But that was before.

In these last few months? The aroma of curry and chocolate filled every pocket of space. She decorated earnest, braiding rag rugs that warmed the tile in the kitchenette and the bathroom. I’m always surprised at how little it takes to turn beige walls and gray linoleum into a home.

The landlord halts, fingers exploring a depression in the drywall. He snakes his hand back and forth—always finding fault, this one.

“What happened here?” he asks. His gruff voice is tinged with a hint of triumph.

She presses her lips together and shakes her head.

“Almost looks like someone got thrown into the wall.”

He laughs.

She doesn’t.

The landlord marks something on his clipboard.

That was the beginning of after, the last time she unlocked the deadbolt.

The pounding on the door continued, of course. Daily at first. Then every other day. Then once a week. Then, all at once, the pounding stopped completely.

I think we both exhaled.

Soon after, fresh colors crept into her paintings. She started taping brochures to the bathroom mirror—of students with backpacks, lounging by fountains or gazing studiously from their seats in a lecture hall.

“I’m going to have to charge you a hundred for the wall,” the landlord says now.

She glances toward the ceiling, rolls her eyes. We both know he isn’t going to repair the wall.

I so want to hold onto a memory of her. The landlord won’t let her leave the braided rugs. This is all I have, this dent in the wall. The memory of her strength. I’m glad he won’t be fixing it.

She turns over the keys, but in the hallway, she pauses.

“I think I left something in the medicine cabinet.”

She dashes inside and stands in the center of the room, arms spread wide. She spins in a slow circle, taking in the kitchenette, the tiny balcony, the dining alcove.

On her way out, she lets her fingers linger over the deadbolt, taps it once, twice, three times.

“Thank you.”

She has never slammed my door and doesn’t now. The sound of her footsteps fades down the hall one final time. I exhale into the empty space, my ventilation system rattling as if I could tell her goodbye.

I’m so very proud of her.

I’ve always wanted to write a flash fiction story from the perspective of an inanimate object. Moving Day turned out to be that story.

Miss a story? Find the list of titles here.

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Free Fiction Friday: Dragon’s Bane

Sometimes the best friendships are the unconventional ones.

Something is different in this part of the forest. Even the ground beneath Kit’s feet feels unsubstantial to her sneakers. Like the solid earth might crumble away at any moment, and she would plunge into nothing.

Everything in her world feels like that right now—a slow and steady crumbling—all her plans, the heart that beats in her chest, even the lease on her studio apartment. Worst of all, her one bit of solace, the forest, spins around her, nothing solid and sure.

Except when she stumbles upon an old log. She’s been here before, in this part of the forest, but how is it she’s never seen this particular clearing, with this particular log?

The log is huge, reaching halfway up her thigh. The surface is rough even through her jeans, the bark baked warm by the sun.

Kit pulls out a thermos. Before her trek into the forest—ostensibly to think, but really, it was running away—she brewed hot cocoa. The real kind, in a pan on her two-burner stove. She measured out the cocoa and the sugar, adding a dash of vanilla and cinnamon.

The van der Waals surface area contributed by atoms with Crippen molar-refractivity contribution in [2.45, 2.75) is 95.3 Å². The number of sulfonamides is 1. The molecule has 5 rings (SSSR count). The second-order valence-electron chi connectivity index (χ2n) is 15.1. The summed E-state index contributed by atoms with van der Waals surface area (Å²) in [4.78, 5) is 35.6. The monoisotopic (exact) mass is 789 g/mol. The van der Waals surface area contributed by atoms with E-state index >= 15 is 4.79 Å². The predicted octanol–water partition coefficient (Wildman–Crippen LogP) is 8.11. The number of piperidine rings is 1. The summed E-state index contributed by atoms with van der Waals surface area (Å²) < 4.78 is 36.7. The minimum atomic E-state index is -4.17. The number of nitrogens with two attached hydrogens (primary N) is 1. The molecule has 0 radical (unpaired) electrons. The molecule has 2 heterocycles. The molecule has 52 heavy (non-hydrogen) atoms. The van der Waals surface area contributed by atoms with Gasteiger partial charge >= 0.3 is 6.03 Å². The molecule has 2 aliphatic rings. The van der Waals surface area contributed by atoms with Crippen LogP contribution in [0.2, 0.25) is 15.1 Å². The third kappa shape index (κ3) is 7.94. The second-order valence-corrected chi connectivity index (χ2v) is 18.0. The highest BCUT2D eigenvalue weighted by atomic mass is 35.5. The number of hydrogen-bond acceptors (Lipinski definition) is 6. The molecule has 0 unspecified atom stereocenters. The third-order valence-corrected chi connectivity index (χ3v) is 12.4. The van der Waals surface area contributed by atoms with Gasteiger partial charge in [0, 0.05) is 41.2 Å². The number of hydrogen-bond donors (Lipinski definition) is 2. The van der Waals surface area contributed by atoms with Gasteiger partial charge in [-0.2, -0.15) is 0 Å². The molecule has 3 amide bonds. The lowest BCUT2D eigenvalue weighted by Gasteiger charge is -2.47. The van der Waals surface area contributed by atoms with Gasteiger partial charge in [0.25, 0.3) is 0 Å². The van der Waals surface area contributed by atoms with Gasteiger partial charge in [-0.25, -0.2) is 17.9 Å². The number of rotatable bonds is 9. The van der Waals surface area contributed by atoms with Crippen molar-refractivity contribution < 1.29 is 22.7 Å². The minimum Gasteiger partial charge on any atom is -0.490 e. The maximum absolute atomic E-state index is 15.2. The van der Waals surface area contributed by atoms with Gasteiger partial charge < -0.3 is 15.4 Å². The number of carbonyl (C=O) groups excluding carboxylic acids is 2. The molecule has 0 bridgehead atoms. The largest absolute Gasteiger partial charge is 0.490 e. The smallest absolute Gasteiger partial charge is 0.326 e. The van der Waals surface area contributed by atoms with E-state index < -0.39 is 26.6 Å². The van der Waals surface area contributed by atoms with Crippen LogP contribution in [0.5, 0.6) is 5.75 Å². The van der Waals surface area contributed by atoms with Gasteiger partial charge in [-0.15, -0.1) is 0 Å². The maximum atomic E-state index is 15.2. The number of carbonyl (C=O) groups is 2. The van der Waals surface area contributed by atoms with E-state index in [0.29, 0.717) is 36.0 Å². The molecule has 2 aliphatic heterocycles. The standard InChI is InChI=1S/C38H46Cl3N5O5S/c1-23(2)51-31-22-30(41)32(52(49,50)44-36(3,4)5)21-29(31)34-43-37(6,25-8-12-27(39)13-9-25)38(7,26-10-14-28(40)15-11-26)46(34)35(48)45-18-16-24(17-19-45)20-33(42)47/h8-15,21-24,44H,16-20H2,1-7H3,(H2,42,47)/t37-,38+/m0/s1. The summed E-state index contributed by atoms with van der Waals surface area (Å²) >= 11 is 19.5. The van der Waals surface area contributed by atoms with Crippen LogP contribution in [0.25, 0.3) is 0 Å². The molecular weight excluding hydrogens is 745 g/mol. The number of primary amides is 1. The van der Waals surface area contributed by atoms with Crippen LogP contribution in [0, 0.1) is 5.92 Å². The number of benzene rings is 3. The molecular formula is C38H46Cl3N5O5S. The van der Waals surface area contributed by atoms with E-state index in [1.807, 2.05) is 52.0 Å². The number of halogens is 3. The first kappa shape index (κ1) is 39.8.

Now she uncaps the thermos, and the aroma rides the crisp autumn air, filling it with rich chocolate and a hint of wood smoke. Kit inhales, and for that single moment, everything is okay.

Then the log beneath her rumbles. It’s a rolling, tumbling, undulating motion that makes her think of a rollercoaster—and sends her plummeting backward and onto the ground.

She lands hard, breath leaving her in a whoosh, hot cocoa sloshing in the thermos. Somehow—somehow—she holds onto it, holds it steady and upright.

It’s then she finds herself staring into a pair of huge amber eyes. They are the size of Kit’s head—at least—and they glow with intensity. Beneath those eyes, she spies a snout and a pink, forked tongue.

She follows the elegant line of a neck to the large hump she earlier took for an old-growth log.

“You,” she says now, testing her voice in the still air, “are a dragon, or I’m losing my mind.”

The creature snorts, the scent of wood smoke with a hint of brimstone infusing the space around her.

“Although, I suppose there are worse ways to lose your mind.”

The dragon snorts again as if in agreement.

“I’m Kit.” She doesn’t hold out her hand. One, she’s still clutching the thermos. Two, she’s not certain dragons shake hands.

The dragon bows its head in acknowledgment. Then, like a whisper, a word lights in Kit’s mind.

Taggledorf.

“It’s nice to meet you, Taggledorf.”

The dragon thumps its tail once, and the earth shakes.

But this time, it doesn’t feel as if the ground will crumble beneath her.

* * *

Kit visits the spot often. Taggledorf doesn’t always appear. Even when she—it’s a long and complicated bit of pantomime to determine that Taggledorf is a she—doesn’t, her presence is there. The air holds that scent of wood smoke. Sometimes there’s brimstone.

But everything in that particular clearing grows a bit lusher, smells a bit richer. Hummingbirds flit and dragonflies buzz. In the winter, there is enough warmth radiating from Taggledorf’s back that Kit can spend hours in the cold.

She brings the man she wants to make her husband to this spot. She does not expect Taggledorf to appear, but yes, it’s a test. Her heart is still tender and cautious. While this man fills her with certainty, so did the other, the one that had her fleeing to the forest in the first place.

When she returns alone a week later and finds the clearing alive with forget-me-nots and wild roses, she has Taggledorf’s answer.

She weaves a crown of roses for her friend, and when Taggledorf does appear, a bit shy, Kit places the wreath on the dragon’s head.